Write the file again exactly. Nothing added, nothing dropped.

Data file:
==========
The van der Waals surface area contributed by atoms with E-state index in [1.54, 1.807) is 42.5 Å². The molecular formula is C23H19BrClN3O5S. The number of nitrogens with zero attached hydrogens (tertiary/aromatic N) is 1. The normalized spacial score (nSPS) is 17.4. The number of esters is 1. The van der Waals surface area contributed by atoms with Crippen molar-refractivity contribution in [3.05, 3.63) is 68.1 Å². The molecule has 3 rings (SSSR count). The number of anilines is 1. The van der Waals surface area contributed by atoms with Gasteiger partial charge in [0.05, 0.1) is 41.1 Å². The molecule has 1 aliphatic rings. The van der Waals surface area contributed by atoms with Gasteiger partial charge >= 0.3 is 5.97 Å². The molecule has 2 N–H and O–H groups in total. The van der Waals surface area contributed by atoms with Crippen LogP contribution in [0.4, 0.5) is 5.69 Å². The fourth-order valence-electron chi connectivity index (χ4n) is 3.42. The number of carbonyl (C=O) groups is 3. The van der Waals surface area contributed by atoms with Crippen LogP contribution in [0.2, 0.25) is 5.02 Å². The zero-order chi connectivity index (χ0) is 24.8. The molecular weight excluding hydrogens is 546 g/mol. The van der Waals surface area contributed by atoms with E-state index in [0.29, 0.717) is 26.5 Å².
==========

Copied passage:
The van der Waals surface area contributed by atoms with E-state index in [1.54, 1.807) is 42.5 Å². The molecular formula is C23H19BrClN3O5S. The number of nitrogens with zero attached hydrogens (tertiary/aromatic N) is 1. The normalized spacial score (nSPS) is 17.4. The number of esters is 1. The van der Waals surface area contributed by atoms with Crippen molar-refractivity contribution in [3.05, 3.63) is 68.1 Å². The molecule has 3 rings (SSSR count). The number of anilines is 1. The van der Waals surface area contributed by atoms with Gasteiger partial charge in [0.05, 0.1) is 41.1 Å². The molecule has 1 aliphatic rings. The van der Waals surface area contributed by atoms with Gasteiger partial charge >= 0.3 is 5.97 Å². The molecule has 2 N–H and O–H groups in total. The van der Waals surface area contributed by atoms with Crippen LogP contribution in [0.4, 0.5) is 5.69 Å². The fourth-order valence-electron chi connectivity index (χ4n) is 3.42. The number of carbonyl (C=O) groups is 3. The van der Waals surface area contributed by atoms with Crippen LogP contribution in [0.2, 0.25) is 5.02 Å². The zero-order chi connectivity index (χ0) is 24.8. The molecular weight excluding hydrogens is 546 g/mol. The van der Waals surface area contributed by atoms with E-state index in [0.29, 0.717) is 26.5 Å².